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Bayberry Myrica

Growing Bayberry: Tips at a Glance

Hardy bayberry shrubs and trees thrive in USDA growing zones 3-9 and can withstand salty waterfronts or windy roofs. Also happy in a woodland garden, they produce handsome gray-blue berries used in scented candles.

  • Type Shrub or tree
  • Lifeppan Perennial
  • USDA Zones 3-9
  • Soil Poor, light, textured
  • Light Sun lover
  • Water Moderate
  • Growth Fast
  • Design Tip Perimeter hedge
  • Other Uses Wax and scent
  • Peak Season Dramatic winter foliage

Bayberry: A Field Guide

Bayberry shrubs and trees have a hardy soul and a useful beauty. Typically evergreen, they can thrive on a salt-drenched beachfront, a windy city rooftop, or along a wooded trail.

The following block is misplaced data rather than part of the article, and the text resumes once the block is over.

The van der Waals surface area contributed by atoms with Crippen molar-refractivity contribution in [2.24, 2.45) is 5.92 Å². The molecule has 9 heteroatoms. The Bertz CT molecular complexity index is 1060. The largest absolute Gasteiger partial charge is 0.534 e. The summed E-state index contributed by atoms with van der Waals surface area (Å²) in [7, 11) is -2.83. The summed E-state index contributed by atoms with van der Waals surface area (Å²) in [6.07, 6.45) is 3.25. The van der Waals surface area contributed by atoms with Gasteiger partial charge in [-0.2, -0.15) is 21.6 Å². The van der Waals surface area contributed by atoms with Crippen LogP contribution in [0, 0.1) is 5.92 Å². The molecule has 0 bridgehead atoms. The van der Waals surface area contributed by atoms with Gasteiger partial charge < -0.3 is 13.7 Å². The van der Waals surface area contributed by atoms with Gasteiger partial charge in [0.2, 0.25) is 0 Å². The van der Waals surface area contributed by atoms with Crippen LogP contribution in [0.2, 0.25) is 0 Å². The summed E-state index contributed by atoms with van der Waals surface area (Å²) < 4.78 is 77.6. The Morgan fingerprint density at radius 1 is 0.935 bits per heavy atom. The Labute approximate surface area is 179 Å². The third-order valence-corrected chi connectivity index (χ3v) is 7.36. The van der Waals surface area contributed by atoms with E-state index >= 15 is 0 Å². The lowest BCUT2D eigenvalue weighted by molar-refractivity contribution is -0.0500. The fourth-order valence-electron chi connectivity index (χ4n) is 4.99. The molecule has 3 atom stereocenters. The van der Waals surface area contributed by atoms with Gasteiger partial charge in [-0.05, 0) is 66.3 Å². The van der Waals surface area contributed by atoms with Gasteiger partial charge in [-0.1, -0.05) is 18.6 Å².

Planted as a hedge, Myrica‘s dense foliage provides dramatic bronze or burgundy winter color and protection for wildlife. This upright shrub—typically five to eight feet wide and tall—has dense, long leaves and a name derived from the Greek myrike, or “fragrance.” Bayberry’s tiny gray-blue berries were used to make candles in days past and provide migrating birds with extra fuel.

Planting, Care & Design of Bayberries

More About Bayberries

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